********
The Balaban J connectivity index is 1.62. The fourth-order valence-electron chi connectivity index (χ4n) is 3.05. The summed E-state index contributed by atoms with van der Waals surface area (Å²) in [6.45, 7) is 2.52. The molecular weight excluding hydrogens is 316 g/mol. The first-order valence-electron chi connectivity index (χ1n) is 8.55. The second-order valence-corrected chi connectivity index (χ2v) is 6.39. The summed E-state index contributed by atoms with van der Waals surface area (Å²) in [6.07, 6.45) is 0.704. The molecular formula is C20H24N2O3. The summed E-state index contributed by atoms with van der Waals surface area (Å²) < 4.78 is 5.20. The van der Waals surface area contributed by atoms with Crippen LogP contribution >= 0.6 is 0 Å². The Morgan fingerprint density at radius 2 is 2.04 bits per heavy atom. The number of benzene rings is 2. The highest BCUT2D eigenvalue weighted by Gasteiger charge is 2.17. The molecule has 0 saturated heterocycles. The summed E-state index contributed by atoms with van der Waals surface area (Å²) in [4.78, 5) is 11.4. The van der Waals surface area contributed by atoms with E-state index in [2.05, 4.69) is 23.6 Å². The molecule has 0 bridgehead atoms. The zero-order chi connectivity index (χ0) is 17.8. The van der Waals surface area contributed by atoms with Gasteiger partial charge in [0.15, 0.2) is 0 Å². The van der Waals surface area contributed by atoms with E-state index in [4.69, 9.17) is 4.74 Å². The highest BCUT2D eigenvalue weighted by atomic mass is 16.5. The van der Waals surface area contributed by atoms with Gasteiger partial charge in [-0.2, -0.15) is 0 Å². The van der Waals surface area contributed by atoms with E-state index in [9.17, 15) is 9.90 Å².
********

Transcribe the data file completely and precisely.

The Balaban J connectivity index is 1.62. The fourth-order valence-electron chi connectivity index (χ4n) is 3.05. The summed E-state index contributed by atoms with van der Waals surface area (Å²) in [6.45, 7) is 2.52. The molecular weight excluding hydrogens is 316 g/mol. The first-order valence-electron chi connectivity index (χ1n) is 8.55. The second-order valence-corrected chi connectivity index (χ2v) is 6.39. The summed E-state index contributed by atoms with van der Waals surface area (Å²) in [6.07, 6.45) is 0.704. The molecular formula is C20H24N2O3. The summed E-state index contributed by atoms with van der Waals surface area (Å²) < 4.78 is 5.20. The van der Waals surface area contributed by atoms with Crippen LogP contribution >= 0.6 is 0 Å². The Morgan fingerprint density at radius 2 is 2.04 bits per heavy atom. The number of benzene rings is 2. The highest BCUT2D eigenvalue weighted by Gasteiger charge is 2.17. The molecule has 0 saturated heterocycles. The summed E-state index contributed by atoms with van der Waals surface area (Å²) in [4.78, 5) is 11.4. The van der Waals surface area contributed by atoms with E-state index in [2.05, 4.69) is 23.6 Å². The molecule has 0 bridgehead atoms. The zero-order chi connectivity index (χ0) is 17.8. The van der Waals surface area contributed by atoms with Gasteiger partial charge in [0.15, 0.2) is 0 Å². The van der Waals surface area contributed by atoms with E-state index in [4.69, 9.17) is 4.74 Å². The highest BCUT2D eigenvalue weighted by atomic mass is 16.5. The van der Waals surface area contributed by atoms with Gasteiger partial charge in [-0.2, -0.15) is 0 Å². The van der Waals surface area contributed by atoms with E-state index in [9.17, 15) is 9.90 Å².